Here are a few of the MOTHER EARTH NEWS syndicated features that have appeared in over 100 newspapers over the past four and a half years, featuring stories about a homemade lantern, cutting tree limbs and a classic lemon facial recipe.
MOTHER EARTH NEWS syndicated features have appeared in over 100 newspapers, including this story on making a homemade lantern.
Photo by Fotolia/gitusik
Read a few of the popular MOTHER EARTH NEWS syndicated features appearing in newspapers the past six years.
Here are a few more of THE MOTHER EARTH NEWS syndicated features which have appeared in 100+ newspapers over the past six years.
I'm sure you know what a lightning bug is . . . but have you ever seen a lighting bug:' Maybe so, maybe not. At any rate, Jim and Caryn Riggs never had, until they moved into a one-room log cabin in the forested foothills of southwestern Oregon's Cascade Mountains. There, an old-timer who's lived on a mining claim for 25 years introduced the Riggs couple to such a "bug".
Actually, the device is pretty simple. Take an old-style one-pound coffee can (the flat kind), a 14-ounce tobacco tin, or a one-pound lard can and place the container on its side. Then punch one hole through the rim at the front and a couple more directly across at the back edge. Fashion a section of coathanger or a similar sturdy wire into a handle and hook it to the can. Finally, make two cuts, each 1 1/2 to 2 inches long, in an "X" pattern right in the middle of the "bottom" of the implement. (Use a sturdy pointed knife to form the "X". )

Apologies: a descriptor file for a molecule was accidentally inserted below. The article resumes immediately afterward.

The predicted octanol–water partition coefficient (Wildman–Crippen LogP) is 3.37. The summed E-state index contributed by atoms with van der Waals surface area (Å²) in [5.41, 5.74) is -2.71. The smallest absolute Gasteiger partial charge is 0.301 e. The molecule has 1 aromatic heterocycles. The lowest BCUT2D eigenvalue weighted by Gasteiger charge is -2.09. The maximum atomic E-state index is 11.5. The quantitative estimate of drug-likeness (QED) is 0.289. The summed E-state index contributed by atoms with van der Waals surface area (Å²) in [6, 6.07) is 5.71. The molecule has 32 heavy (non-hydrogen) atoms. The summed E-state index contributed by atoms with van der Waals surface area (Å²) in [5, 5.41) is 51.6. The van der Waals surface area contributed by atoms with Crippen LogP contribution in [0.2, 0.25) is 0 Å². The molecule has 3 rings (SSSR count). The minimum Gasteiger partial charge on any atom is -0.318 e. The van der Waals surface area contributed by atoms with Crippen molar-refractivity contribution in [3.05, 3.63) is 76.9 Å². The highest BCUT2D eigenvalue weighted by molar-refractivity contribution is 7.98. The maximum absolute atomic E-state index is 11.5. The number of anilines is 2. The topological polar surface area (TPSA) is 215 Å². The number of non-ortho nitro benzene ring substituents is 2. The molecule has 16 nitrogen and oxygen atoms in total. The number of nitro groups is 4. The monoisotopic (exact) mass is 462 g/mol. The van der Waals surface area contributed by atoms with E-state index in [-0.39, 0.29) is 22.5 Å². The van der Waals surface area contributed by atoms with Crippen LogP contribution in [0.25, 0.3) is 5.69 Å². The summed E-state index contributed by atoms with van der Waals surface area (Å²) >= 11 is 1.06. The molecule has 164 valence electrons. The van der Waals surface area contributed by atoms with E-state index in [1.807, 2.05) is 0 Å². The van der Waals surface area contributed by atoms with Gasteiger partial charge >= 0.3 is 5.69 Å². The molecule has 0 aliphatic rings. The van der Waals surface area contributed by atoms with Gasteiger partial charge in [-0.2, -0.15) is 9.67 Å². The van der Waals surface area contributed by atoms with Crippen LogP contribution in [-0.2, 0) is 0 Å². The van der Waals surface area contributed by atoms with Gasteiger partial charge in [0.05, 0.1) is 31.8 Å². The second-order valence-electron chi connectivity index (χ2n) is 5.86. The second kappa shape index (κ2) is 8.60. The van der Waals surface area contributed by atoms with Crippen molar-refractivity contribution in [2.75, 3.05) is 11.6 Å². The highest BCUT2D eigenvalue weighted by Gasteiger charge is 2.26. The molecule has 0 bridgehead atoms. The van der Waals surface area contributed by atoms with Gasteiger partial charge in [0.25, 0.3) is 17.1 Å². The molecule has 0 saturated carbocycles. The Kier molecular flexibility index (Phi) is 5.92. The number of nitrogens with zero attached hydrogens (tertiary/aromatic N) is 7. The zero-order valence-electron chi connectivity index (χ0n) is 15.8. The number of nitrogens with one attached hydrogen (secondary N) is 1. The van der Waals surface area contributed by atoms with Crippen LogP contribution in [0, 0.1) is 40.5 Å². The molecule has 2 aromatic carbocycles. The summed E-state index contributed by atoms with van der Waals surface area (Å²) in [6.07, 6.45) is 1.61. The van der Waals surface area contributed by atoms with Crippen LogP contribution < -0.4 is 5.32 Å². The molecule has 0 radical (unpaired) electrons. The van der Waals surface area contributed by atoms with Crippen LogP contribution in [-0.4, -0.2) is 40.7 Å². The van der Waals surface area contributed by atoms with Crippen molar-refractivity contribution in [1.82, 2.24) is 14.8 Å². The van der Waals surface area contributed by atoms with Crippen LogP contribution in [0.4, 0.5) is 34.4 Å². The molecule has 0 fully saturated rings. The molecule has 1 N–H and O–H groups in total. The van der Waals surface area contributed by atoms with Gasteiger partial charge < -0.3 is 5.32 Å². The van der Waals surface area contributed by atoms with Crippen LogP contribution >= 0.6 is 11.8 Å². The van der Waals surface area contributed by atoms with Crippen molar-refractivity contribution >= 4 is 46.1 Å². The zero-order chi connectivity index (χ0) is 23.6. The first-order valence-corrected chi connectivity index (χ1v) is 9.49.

OK. Now gently shove a fat utility candle through the center of the cross from the outside to the inside, so that it extends an inch or two into the container. The points of the metal will hold the candle firmly in place.
Light your "bug", walk out into the dark, and you'll be pleasantly surprised at the amount of even illumination it throws. The little waxed flame will bravely shine on through rain or snow and will even withstand an incredible amount of wind. As it burns down, just push the candle up from time to time until the stub is too short for the bent-in prongs to grip . . . and insert another candle.
To prevent a limb from peeling down the side of a tree as it's removed, saw partway through the branch from the underside first. Make your upward cut close to the trunk and about one-third of the way through. Then start a second cut on top of the limb about one-half inch farther from the trunk than the first cut. When you have sawed down almost to the undercut the limb will break away cleanly.
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